CRS Report for Congress

Private Bills: Procedure in the House

Richard S. Beth, Specialist in Legislative Process
Government Division
July 21, 1998

A private bill is one providing benefits to specified individuals (including corporate bodies). Individuals sometimes request relief through private law when administrative or legal remedies are exhausted, but Congress seems more often to view private legislation as appropriate in cases for which no other remedy is available, and when its enactment would, in a broad sense, afford equity. From 1817 through 1971, most Congresses enacted hundreds of private laws, but since then the number has declined sharply, as Congress has expanded agency discretion to deal with many of the situations that tended to give rise to private bills. Private provisions also are occasionally included in public legislation.

Subjects of Private Bills

No House rule defines what bills qualify as private, but most private bills have official titles stating them to be "for the benefit of" named individuals. House Rule XXII, clause 2(a) prohibits private bills for granting pensions, building bridges, correcting military or naval records, or settling claims eligible for action under the Tort Claims Act (Title 28 U.S. Code). Subjects of contemporary private bills (and House committees receiving referral of those bills) include:

Introduction of Private Bills

Private bills are introduced and referred in the same way as other measures. They are commonly introduced by the Member who represents the individual to be benefitted. Seldom are companion bills introduced in both chambers. Cosponsors have occasionally appeared on private bills that attract broad interest, though House Rule XXII (clauses 1 and 4(b)(1)) permits no cosponsorship on private bills.

Committee Consideration

Immigration and claims matters are the most common subjects of private bills (though private immigration bills have recently become more infrequent). The Committee on the Judiciary refers these to its Subcommittee on Immigration and Claims, which has established rules and routine procedures for processing them. Committees that handle other kinds of private legislation have no similarly institutionalized procedures.

The Subcommittee on Immigration and Claims generally takes no action on a private bill unless its sponsor submits specified documentation and requests a hearing. The sponsor is generally the only witness at this hearing. The panel usually declines to report a private bill if its records show few precedents for favorable House action on bills dealing with similar conditions. It makes available to Member offices information on what documentation it requires, and the kinds of bills on which it is likely to take favorable action.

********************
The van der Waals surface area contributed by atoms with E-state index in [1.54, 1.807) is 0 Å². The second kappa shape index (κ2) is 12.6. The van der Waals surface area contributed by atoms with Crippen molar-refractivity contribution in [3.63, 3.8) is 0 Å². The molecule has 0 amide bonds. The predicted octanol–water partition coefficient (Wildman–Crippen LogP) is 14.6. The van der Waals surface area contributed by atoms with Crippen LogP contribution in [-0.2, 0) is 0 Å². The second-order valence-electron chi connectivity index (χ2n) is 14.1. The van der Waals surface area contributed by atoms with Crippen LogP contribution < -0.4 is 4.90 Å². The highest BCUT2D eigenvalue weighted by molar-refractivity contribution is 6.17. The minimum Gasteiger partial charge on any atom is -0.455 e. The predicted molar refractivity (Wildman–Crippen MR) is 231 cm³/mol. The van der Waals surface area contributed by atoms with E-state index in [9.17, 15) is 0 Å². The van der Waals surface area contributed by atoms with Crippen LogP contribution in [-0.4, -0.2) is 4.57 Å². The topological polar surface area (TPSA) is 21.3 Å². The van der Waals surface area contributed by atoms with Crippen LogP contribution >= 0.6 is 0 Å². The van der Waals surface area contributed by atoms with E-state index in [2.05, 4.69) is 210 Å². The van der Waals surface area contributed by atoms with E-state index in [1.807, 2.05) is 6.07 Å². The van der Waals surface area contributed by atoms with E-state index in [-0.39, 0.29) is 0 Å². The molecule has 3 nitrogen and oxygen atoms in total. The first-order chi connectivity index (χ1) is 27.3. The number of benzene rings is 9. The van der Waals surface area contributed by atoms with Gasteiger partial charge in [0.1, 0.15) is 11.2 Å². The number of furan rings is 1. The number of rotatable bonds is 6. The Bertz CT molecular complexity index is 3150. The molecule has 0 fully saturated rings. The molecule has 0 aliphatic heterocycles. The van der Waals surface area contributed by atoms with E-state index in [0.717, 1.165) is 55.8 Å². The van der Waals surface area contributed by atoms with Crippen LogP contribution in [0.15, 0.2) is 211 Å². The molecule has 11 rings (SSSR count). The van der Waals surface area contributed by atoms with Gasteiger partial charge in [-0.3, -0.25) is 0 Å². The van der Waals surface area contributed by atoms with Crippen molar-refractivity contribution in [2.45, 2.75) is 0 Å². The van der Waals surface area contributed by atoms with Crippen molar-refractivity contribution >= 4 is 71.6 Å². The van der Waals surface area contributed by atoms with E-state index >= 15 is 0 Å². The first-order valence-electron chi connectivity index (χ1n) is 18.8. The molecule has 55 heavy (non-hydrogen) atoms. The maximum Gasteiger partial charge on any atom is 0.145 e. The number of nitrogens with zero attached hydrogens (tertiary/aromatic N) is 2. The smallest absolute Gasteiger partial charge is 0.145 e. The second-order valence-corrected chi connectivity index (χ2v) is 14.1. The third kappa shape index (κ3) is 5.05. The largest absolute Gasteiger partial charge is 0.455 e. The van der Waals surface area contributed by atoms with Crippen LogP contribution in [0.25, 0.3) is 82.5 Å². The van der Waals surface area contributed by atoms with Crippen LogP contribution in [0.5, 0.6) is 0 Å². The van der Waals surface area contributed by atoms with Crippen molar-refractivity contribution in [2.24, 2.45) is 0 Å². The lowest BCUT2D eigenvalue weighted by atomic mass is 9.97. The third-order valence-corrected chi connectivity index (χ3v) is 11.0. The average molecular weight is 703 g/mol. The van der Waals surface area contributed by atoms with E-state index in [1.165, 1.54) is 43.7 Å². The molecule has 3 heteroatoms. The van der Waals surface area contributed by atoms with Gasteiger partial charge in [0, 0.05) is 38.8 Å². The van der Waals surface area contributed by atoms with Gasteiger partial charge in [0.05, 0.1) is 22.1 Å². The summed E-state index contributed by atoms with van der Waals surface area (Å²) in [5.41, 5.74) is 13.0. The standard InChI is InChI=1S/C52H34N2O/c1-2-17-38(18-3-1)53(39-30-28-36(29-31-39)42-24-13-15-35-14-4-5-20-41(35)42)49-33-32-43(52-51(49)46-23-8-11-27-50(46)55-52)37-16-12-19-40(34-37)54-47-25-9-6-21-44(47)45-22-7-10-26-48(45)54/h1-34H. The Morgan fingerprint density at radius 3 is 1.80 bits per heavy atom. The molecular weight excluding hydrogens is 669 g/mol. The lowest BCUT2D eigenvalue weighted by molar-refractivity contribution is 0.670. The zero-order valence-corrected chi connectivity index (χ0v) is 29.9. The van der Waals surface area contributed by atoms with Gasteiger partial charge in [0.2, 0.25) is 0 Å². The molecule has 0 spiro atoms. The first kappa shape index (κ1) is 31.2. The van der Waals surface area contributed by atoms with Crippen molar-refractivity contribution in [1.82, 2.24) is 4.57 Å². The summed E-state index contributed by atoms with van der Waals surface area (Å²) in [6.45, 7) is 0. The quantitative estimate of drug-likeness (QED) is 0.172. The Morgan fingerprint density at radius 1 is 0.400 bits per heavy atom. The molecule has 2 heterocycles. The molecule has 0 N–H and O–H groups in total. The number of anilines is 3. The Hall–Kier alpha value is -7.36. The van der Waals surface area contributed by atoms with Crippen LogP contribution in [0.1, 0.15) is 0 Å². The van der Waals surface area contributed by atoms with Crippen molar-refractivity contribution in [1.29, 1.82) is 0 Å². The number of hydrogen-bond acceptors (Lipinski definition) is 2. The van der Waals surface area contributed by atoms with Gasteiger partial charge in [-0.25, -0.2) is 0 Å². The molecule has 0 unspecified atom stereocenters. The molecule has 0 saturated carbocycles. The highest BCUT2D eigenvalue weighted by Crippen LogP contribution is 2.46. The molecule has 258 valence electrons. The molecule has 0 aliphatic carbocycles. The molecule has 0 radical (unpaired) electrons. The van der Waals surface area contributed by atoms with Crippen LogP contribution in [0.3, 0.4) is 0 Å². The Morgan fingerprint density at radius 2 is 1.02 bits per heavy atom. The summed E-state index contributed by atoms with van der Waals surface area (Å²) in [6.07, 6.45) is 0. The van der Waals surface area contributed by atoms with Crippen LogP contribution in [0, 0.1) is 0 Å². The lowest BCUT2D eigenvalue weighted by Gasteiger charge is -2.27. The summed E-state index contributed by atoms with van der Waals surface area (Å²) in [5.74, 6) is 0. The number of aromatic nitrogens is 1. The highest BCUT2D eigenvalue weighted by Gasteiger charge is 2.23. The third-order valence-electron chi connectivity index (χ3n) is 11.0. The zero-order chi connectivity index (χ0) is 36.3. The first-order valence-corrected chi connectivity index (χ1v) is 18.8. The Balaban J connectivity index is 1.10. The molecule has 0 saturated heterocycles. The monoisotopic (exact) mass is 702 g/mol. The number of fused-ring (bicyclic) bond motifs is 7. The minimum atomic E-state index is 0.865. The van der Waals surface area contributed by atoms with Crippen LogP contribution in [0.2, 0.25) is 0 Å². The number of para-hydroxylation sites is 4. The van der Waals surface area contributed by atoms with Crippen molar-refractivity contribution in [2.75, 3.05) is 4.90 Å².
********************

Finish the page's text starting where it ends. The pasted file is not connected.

Floor Consideration

House Rule XXIV, clause 6, establishes special procedures for the consideration of private bills. When reported, private bills go on a special calendar, the Private Calendar (technically, the "Calendar of the Committee of the Whole House;" House Rule XIII, clause 1). Consideration of bills on this calendar is in order on the first and third Tuesday of each month, though the House often dispenses with the call by unanimous consent. Each bill is called up automatically, in the order in which it was reported and placed on the calendar. The bills are considered "in the House as in Committee of the Whole," meaning that there is no period of general debate, but debate and amendment may occur under the five-minute rule. Usually, little debate occurs and measures are disposed of by voice vote.

During the call of the Private Calendar, if two Members object to the consideration of any bill, it is automatically recommitted. Each party appoints official objectors, who are responsible for scrutinizing bills on the Private Calendar and objecting to those they deem inappropriate. Sometimes, a member of a subcommittee dealing with immigration or claims bills has served simultaneously as an official objector. In practice, instead of objecting, objectors will often ask that a bill be "passed over, without prejudice," thereby giving sponsors an opportunity to discuss concerns with them informally before the next calendar call.

If a private bill is recommitted, the committee may re-report it as a paragraph of an omnibus private bill, which has priority for consideration on the third Tuesday of each month. [See CRS Report 98-142 GOV, Days Reserved for Special Business in the House.] At this stage, the substance of each original private bill may be defeated by majority vote, by means of a motion to strike the paragraph out of the omnibus bill. Otherwise, each paragraph may be amended only by reducing amounts of money or providing limitations. After an omnibus private bill is passed, it is broken up again into separate bills for further action. In current practice, committees seldom re-report private measures once recommitted.

Other Proceedings

Further proceedings on private bills follow the general lawmaking process. Private bills have sometimes been vetoed by Presidents, often by pocket veto; otherwise, Congress may override the veto in the same way as for public measures. Either house of Congress may also, by resolution, refer a private claims bill to the Court of Claims for a recommendation from a trial commissioner. These recommendations are requested occasionally, but often followed when requested.